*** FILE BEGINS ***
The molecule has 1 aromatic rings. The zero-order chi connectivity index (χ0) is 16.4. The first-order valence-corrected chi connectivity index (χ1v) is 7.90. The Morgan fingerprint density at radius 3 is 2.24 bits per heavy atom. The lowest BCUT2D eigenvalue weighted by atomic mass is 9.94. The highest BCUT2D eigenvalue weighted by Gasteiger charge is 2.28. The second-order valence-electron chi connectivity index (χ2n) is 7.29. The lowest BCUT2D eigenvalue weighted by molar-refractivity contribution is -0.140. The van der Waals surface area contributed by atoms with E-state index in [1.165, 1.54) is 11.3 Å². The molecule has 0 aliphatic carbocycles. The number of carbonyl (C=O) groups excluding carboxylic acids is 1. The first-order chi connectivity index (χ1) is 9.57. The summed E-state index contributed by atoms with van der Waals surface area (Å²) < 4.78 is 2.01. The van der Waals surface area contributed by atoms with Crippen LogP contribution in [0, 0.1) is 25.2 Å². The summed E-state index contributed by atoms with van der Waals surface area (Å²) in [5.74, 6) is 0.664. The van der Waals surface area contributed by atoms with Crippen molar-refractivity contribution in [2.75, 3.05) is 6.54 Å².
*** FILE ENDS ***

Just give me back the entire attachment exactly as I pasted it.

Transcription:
The molecule has 1 aromatic rings. The zero-order chi connectivity index (χ0) is 16.4. The first-order valence-corrected chi connectivity index (χ1v) is 7.90. The Morgan fingerprint density at radius 3 is 2.24 bits per heavy atom. The lowest BCUT2D eigenvalue weighted by atomic mass is 9.94. The highest BCUT2D eigenvalue weighted by Gasteiger charge is 2.28. The second-order valence-electron chi connectivity index (χ2n) is 7.29. The lowest BCUT2D eigenvalue weighted by molar-refractivity contribution is -0.140. The van der Waals surface area contributed by atoms with E-state index in [1.165, 1.54) is 11.3 Å². The molecule has 0 aliphatic carbocycles. The number of carbonyl (C=O) groups excluding carboxylic acids is 1. The first-order chi connectivity index (χ1) is 9.57. The summed E-state index contributed by atoms with van der Waals surface area (Å²) < 4.78 is 2.01. The van der Waals surface area contributed by atoms with Crippen LogP contribution in [0, 0.1) is 25.2 Å². The summed E-state index contributed by atoms with van der Waals surface area (Å²) in [5.74, 6) is 0.664. The van der Waals surface area contributed by atoms with Crippen molar-refractivity contribution in [2.75, 3.05) is 6.54 Å².